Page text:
Charity & Good Works Quilting
Quilters, sewers and fiber artists often can be found making and donating their sewing and quilting for charity and good causes, community aid and emergency. Whether it's for babies with AIDS, troubled teens, women's shelters or for myriad other volunteer reasons - where there is a need for warmth and good cheer you'll find a quilter, needleworker, knitter or crocheter putting her (or his) skill to the cause.
I've been seeing more and more Web pages mentioning projects for charity and holiday donating I thought an article pulling many of the sites and information into one place would help quilters to find a place to offer their time and skill for a cause which appeals to them.
Some projects begin to respond to a tragedy - the Oklahoma Bombing resulted in an outpouring of projects. One group on the Net organized a quilt from contributed blocks. A group of art quilters put together a collection which has traveled to several shows. I saw it in Houston in 1996 and found the pieces, most dedicated to the children who lost their lives, a moving testimony.
Tiny Miracles makes preemie baby mini-quilts. Redlands Hospital (between Palm Springs and Los Angeles) has even set up free quilting classes for volunteers who want to make quilts. John Peter Smith Baby Quilts project by Trinity Valley Quilters (Ft. Worth, TX) makes quilts, and includes knit and crochet blankets as well.
Quilts from Caring Hands [added April 1999] in Oregon makes quilts for children-at-risk: the homeless, those in foster care, drug addicted, AIDS infected, visually impaired, abused, as well as infants of teen mothers. They do a great thing with tactile quilts and toys for visually impaired.
The ABC Quilt Project is a large one with contributors from many areas - the project began in 1988 when Ellen Ahlgren heard about the tragedy of AIDS Babies. Examples of the quilts, which can be many different designs, can be seen on this Web page. A FAQ on ABC Quilts will explain more details. Quilt Digest has published a book with projects especially designed for ABC Quilts to be made by children for children.
Project Linus has delivered more than 15,000 quilts to children with cancer and has branches in the USA and Canada.
A project I find heartwarming is the My Brother's Keeper (sometimes called "Ugly Quilt"). This concept is a very useful way to help the homeless with a quilt/sleeping bag that is alike a very large padded pillow case. Eleanor Dugan of my Quilt Guild (East Bay Heritage Quilters) is very active with this project. The history of how Flo Wheatley began was written up in Family Circle magazine. A pattern for making these sleeping bags is on the Web and some pictures of Ugly Quilts are here. The project has an excellent short video with labor donated by a professional camera crew showing highschool kids how to organize and make Ugly Quilts. If you have a youth group interested in making Uglies - contact Flo Wheatley, Strawberry Hill Farm, RR1, Box 1049, Hop Bottom, PA 18824-9710. These are fun and fast to do with a group and use all kinds of scrap clothes, blankets, curtains, and such.
Kaye Wood has designed a "6-hour" fast quilt she calls The Love Quilt and shares the pattern to encourage groups to make these for donating to children's hospitals and other such organizations.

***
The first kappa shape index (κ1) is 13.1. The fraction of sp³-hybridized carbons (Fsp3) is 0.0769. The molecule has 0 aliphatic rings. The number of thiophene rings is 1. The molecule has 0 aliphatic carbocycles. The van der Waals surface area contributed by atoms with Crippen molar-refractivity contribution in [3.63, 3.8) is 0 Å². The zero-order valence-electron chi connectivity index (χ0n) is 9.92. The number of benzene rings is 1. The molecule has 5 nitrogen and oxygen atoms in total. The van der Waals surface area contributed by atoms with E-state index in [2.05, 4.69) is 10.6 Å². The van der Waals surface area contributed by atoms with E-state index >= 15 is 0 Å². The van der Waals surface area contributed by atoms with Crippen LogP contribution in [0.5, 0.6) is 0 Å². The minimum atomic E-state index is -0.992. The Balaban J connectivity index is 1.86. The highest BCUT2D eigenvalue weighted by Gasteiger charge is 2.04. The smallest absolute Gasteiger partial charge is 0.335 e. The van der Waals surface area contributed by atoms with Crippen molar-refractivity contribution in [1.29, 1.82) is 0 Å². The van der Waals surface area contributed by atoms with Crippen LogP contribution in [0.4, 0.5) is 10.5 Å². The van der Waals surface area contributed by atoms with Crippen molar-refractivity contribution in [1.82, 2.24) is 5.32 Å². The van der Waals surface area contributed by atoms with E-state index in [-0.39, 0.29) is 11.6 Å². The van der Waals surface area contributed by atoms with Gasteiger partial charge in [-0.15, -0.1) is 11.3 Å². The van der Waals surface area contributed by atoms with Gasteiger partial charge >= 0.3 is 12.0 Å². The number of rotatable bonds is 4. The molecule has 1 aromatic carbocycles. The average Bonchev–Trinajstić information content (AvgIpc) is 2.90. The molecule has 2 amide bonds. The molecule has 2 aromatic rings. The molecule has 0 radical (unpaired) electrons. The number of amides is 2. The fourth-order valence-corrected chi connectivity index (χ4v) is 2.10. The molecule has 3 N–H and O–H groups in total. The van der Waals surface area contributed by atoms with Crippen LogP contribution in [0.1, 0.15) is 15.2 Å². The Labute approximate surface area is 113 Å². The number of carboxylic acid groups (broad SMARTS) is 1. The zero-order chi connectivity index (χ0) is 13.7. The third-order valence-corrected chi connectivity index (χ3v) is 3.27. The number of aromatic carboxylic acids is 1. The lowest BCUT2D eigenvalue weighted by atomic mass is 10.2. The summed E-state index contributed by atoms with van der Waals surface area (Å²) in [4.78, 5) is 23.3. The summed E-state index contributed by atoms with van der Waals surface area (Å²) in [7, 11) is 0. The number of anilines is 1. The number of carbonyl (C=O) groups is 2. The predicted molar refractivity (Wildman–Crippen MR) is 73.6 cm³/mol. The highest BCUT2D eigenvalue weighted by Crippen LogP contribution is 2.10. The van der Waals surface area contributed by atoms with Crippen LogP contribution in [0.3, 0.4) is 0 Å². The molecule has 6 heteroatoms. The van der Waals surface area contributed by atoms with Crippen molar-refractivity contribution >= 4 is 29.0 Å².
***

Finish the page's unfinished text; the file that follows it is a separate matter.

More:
A project aimed at teens and young people is the "30 Hour Famine" to teach and acknowledge world hunger. During the 30 hours of self-imposed famine participants do "good works" and one suggestion is to make quilts.
Of course, one of the most famous projects for quilting for a cause is the massive "Names Project" AIDS Memorial Quilt begun in San Francisco in 1987. These are being done in many countries and there are many interesting Web sites of images and text. Also see www.aidsquilt.org.
But, if you aren't near a group or aren't able to work with an existing project - don't feel you can't act! A single individual can accomplish a lot - one woman, Marilyn Jensen, collects dolls during the year and fixes them up and dresses them to give as Christmas gifts to poor children. Dawn writes about Marilyn and other charity projects on her Charity Page.
If you are making quilts for donating you will probably want to TIE them rather than quilting them. The QuiltNet FAQ on Quilt Tying will help understand how to do this. Using a size 5 pearl cotton is a good choice for the ties.
For more reading on Quilting and contacting related charity projects:
RSVP Group (Retired and Senior Volunteer Program) in VT & NH
Comforter Network was formed to increase awareness about the reality of sexual abuse, and to make comforters for shelters which help survivors of sexual abuse.
Victoria's Quilts - quilts for cancer patients
Angel Quilts, in Maine, makes quilts for homeless shelters, nursing homes (lap quilts) and baby quilts for hospitals in addition to burn out victims when we have enough We accept scraps, unfinished quilts, yardage, old clothing (for making into squares) whatever people want to donate. Please add us to your list! Contact Shirley Swanson.
Sunshine Quilt Project is an International Internet group making quilts for war torn countries...for more info. This group started on the Net, it's a 'guild' activity for those who aren't in local guilds.
I hope this article will get everyone thinking about a project to do for others with your quilting and sewing skills. Or, start one with your Guild members yourselves!